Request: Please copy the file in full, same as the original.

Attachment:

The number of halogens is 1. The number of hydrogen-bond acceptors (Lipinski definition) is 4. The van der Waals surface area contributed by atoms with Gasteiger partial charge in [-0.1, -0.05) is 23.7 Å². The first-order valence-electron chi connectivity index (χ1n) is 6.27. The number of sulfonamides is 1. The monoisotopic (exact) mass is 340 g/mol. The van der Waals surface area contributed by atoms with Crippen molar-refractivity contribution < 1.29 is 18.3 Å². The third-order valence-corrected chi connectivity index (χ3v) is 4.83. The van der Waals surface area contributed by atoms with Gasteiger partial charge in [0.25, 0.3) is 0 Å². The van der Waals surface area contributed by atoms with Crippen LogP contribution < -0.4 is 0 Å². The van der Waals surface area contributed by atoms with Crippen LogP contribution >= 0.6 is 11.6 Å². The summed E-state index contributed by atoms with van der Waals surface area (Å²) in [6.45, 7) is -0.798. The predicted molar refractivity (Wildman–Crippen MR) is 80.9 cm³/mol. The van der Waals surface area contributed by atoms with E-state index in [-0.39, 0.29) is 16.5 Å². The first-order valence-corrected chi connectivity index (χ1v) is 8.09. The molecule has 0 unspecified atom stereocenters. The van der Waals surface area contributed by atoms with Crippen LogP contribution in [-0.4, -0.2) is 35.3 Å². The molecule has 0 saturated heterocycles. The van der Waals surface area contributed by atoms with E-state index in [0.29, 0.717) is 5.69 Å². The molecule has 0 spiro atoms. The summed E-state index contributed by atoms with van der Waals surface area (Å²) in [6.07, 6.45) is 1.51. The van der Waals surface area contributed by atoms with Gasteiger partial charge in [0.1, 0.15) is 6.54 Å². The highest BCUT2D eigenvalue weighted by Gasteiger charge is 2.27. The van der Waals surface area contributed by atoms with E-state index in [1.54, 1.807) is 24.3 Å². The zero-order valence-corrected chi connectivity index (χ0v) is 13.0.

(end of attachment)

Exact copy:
The number of halogens is 1. The number of hydrogen-bond acceptors (Lipinski definition) is 4. The van der Waals surface area contributed by atoms with Gasteiger partial charge in [-0.1, -0.05) is 23.7 Å². The first-order valence-electron chi connectivity index (χ1n) is 6.27. The number of sulfonamides is 1. The monoisotopic (exact) mass is 340 g/mol. The van der Waals surface area contributed by atoms with Crippen molar-refractivity contribution < 1.29 is 18.3 Å². The third-order valence-corrected chi connectivity index (χ3v) is 4.83. The van der Waals surface area contributed by atoms with Gasteiger partial charge in [0.25, 0.3) is 0 Å². The van der Waals surface area contributed by atoms with Crippen LogP contribution < -0.4 is 0 Å². The van der Waals surface area contributed by atoms with Crippen LogP contribution >= 0.6 is 11.6 Å². The summed E-state index contributed by atoms with van der Waals surface area (Å²) in [6.45, 7) is -0.798. The predicted molar refractivity (Wildman–Crippen MR) is 80.9 cm³/mol. The van der Waals surface area contributed by atoms with E-state index in [-0.39, 0.29) is 16.5 Å². The first-order valence-corrected chi connectivity index (χ1v) is 8.09. The molecule has 0 unspecified atom stereocenters. The van der Waals surface area contributed by atoms with Crippen LogP contribution in [-0.4, -0.2) is 35.3 Å². The molecule has 0 saturated heterocycles. The van der Waals surface area contributed by atoms with E-state index in [0.29, 0.717) is 5.69 Å². The molecule has 0 spiro atoms. The summed E-state index contributed by atoms with van der Waals surface area (Å²) in [6.07, 6.45) is 1.51. The van der Waals surface area contributed by atoms with Gasteiger partial charge in [0.1, 0.15) is 6.54 Å². The highest BCUT2D eigenvalue weighted by Gasteiger charge is 2.27. The van der Waals surface area contributed by atoms with E-state index in [1.54, 1.807) is 24.3 Å². The zero-order valence-corrected chi connectivity index (χ0v) is 13.0.